AMI's turnaround after turbulent times

Pippa Chambers
By Pippa Chambers | 17 February 2016

After a rocky couple of years and getting into more than $300k of debt, the Australian Marketing Institute (AMI) has unveiled a new team of execs after many bowed out late last year – including its first elected chairman Darren Woolley.

The AMI, which aims to advance the marketing profession and contribute to the progress of its 6000 members’ careers, has today welcomed five new members to its board and a new chairman, Andrew Thornton, who is director and principal of Bridge Street Consulting.

The chairman spot had been held by founder and CEO of TrinityP3 marketing management consultants, Darren Woolley, who was elected as chairman in January 2015. Woolley left the following October, as did elected board members Graham White and Mahesh Enjeti.

Chris Mooney and Damian Anderson also left - leaving only one of the five elected board members from September 2014, Kathy Hatzis, still at the AMI – suggesting the election process did not hold favour.

While it's unclear why elected board members left, AdNews understands it may have been because of the intense and somewhat extreme working pressures that it took to dig the AMI out of the trouble it was in.

Service Enhancement Levy

CEO Lee Tonitto who joined as the AMI head in September 2014, and was a board member prior to that, would not be drawn on why or how the AMI got into such strife.

Last year the AMI said at the time that the election of Woolley was the final piece in the governance changes which brought in member elected board members. Soon after the new board and chair arrived, a Service Enhancement Levy of $99 was introduced to continue AMI's “investment in reviewing and updating the full breadth of our member services”.

The cash injection was also used to help the AMI out of major financial strife after it sunk into more than $300k of debt after two successive years of losses, as reported in its annual report. After the levy and determination of its new business-savvy board members, it was able to climb out of the red and make more than $150,000 profit by the end of 2015.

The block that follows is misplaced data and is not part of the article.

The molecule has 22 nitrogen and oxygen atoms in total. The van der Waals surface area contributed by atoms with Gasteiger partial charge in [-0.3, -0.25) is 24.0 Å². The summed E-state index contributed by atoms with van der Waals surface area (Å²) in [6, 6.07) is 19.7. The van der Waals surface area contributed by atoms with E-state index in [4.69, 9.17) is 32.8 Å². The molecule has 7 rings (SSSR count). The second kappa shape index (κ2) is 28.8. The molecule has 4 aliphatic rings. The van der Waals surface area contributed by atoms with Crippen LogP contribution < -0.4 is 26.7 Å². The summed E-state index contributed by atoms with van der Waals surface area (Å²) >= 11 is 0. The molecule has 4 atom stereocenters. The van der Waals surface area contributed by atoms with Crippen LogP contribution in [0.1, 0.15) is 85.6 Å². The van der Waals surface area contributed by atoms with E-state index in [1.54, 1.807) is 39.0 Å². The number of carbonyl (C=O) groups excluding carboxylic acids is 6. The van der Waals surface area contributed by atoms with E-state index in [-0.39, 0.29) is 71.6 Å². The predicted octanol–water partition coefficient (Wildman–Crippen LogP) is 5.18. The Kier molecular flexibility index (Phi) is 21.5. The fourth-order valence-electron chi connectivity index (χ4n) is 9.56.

Speaking to AdNews, Tonitto admitted the AMI is “a massive turnaround story” following “everyone pulling together and a great team culture” plus a spate of new initiatives and tools.

She says the new chairman and board members, Lynda Cavalera, Patricia Duffy, Marco Cicchine and Nicholas Ridis, who AdNews understands were not elected, would serve to strengthen the AMI's position as the leading marketing body in Australia.

“All five directors bring years of experience and industry knowledge to the board and will provide invaluable guidance on advancing the profession,” she says.

“I look forward to working with the new board and would to thank retiring directors Darren Woolley, Graham Wright, Sally Webster and Mahesh Enjeti for their significant contributions to AMI over their tenure.”

All new board members have been appointed until October 2017.

Growth will protect

On the question of why weren't the new board members elected, Tonitto says when directors resign the constitution does not require the board to hold a member election or to undertake a countback of the previous member election (October 2014).

“Directors can be replaced by casual vacancies for the remaining term of the departed director,” she says.

“This option is available so as to support the board to strategically fill the vacancies, taking into account skills required, geographical diversity and gender balance. These appointments were made under casual vacancy terms with the new directors taking office from the 2015 AGM (October 2015). This also enables mentoring and support of new directors by current directors.”

In asking what new strategy was in place to avoid the AMI again slipping into debt, Tonitto says the AMI is in a "growth phase" with double the national and state events and new innovative training offerings in 2016. This includes the SA Summit in Adelaide, the Innovation Summit in Queensland, WA Technology Summit in July, the ACT Public Sector Conference in August and the NSW Marketing Technology Summit in October.

“Last year the AMI reached out to its members to dig deep and support the organisation paying an additional levy,” Tonitto adds.

“We were overwhelmed at the response and the preparedness in which members were willing to support their professional organisation. This has meant a world of difference to us as it has enabled us to have strength for our strategic directions.”

“We sincerely thank our members for their commitment to the AMI and in turn for their support offered two complimentary Australian Marketing Institute webinars in 2015 and 2016 for our members’ professional development.”

New award categories

In addition to the news of the new board, Tonitto says during 2016 AMI, along with Vision Critical, will undertake four quarterly pieces of research within the online AMI Intelligence Connected Member Community Panel. 

The first project will investigate customer experience among its members. There will also be a publication on this shared with members and a white paper will be developed from the findings.

The AMI also runs the The Australian Marketing Institute Awards For Marketing Excellence which launches on 7 March. Within this it has expanded to 28 awards, which includes 10 new categories.

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